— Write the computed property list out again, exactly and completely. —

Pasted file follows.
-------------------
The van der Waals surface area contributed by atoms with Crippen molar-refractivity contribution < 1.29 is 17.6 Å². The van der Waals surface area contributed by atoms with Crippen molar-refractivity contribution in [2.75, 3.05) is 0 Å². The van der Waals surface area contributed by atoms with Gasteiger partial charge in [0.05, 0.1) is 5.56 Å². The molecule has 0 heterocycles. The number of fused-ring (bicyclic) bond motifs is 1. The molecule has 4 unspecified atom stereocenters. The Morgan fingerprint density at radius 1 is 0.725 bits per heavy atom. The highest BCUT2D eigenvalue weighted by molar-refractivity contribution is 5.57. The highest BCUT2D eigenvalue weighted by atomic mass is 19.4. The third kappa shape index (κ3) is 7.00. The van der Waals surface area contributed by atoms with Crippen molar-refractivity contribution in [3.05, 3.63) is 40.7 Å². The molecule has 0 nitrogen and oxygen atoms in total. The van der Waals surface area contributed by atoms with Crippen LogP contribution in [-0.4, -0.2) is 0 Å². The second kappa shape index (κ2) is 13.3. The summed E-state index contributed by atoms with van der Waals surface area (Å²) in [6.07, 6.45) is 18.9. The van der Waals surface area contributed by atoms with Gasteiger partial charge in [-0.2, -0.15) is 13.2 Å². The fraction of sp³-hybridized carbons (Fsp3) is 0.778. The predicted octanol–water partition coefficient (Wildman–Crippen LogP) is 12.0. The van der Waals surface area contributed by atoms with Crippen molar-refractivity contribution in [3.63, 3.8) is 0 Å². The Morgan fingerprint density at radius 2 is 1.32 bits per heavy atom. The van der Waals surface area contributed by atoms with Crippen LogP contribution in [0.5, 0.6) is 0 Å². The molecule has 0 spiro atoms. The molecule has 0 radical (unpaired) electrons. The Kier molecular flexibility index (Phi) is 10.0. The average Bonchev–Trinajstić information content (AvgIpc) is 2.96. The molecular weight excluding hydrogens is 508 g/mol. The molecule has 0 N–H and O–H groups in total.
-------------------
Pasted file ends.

The van der Waals surface area contributed by atoms with Crippen molar-refractivity contribution < 1.29 is 17.6 Å². The van der Waals surface area contributed by atoms with Crippen molar-refractivity contribution in [2.75, 3.05) is 0 Å². The van der Waals surface area contributed by atoms with Gasteiger partial charge in [0.05, 0.1) is 5.56 Å². The molecule has 0 heterocycles. The number of fused-ring (bicyclic) bond motifs is 1. The molecule has 4 unspecified atom stereocenters. The Morgan fingerprint density at radius 1 is 0.725 bits per heavy atom. The highest BCUT2D eigenvalue weighted by molar-refractivity contribution is 5.57. The highest BCUT2D eigenvalue weighted by atomic mass is 19.4. The third kappa shape index (κ3) is 7.00. The van der Waals surface area contributed by atoms with Crippen molar-refractivity contribution in [3.05, 3.63) is 40.7 Å². The molecule has 0 nitrogen and oxygen atoms in total. The van der Waals surface area contributed by atoms with Crippen LogP contribution in [-0.4, -0.2) is 0 Å². The second kappa shape index (κ2) is 13.3. The summed E-state index contributed by atoms with van der Waals surface area (Å²) in [6.07, 6.45) is 18.9. The van der Waals surface area contributed by atoms with Gasteiger partial charge in [-0.2, -0.15) is 13.2 Å². The fraction of sp³-hybridized carbons (Fsp3) is 0.778. The predicted octanol–water partition coefficient (Wildman–Crippen LogP) is 12.0. The van der Waals surface area contributed by atoms with Crippen molar-refractivity contribution in [3.63, 3.8) is 0 Å². The Morgan fingerprint density at radius 2 is 1.32 bits per heavy atom. The van der Waals surface area contributed by atoms with Crippen LogP contribution in [0.5, 0.6) is 0 Å². The molecule has 0 spiro atoms. The molecule has 0 radical (unpaired) electrons. The Kier molecular flexibility index (Phi) is 10.0. The average Bonchev–Trinajstić information content (AvgIpc) is 2.96. The molecular weight excluding hydrogens is 508 g/mol. The molecule has 0 N–H and O–H groups in total.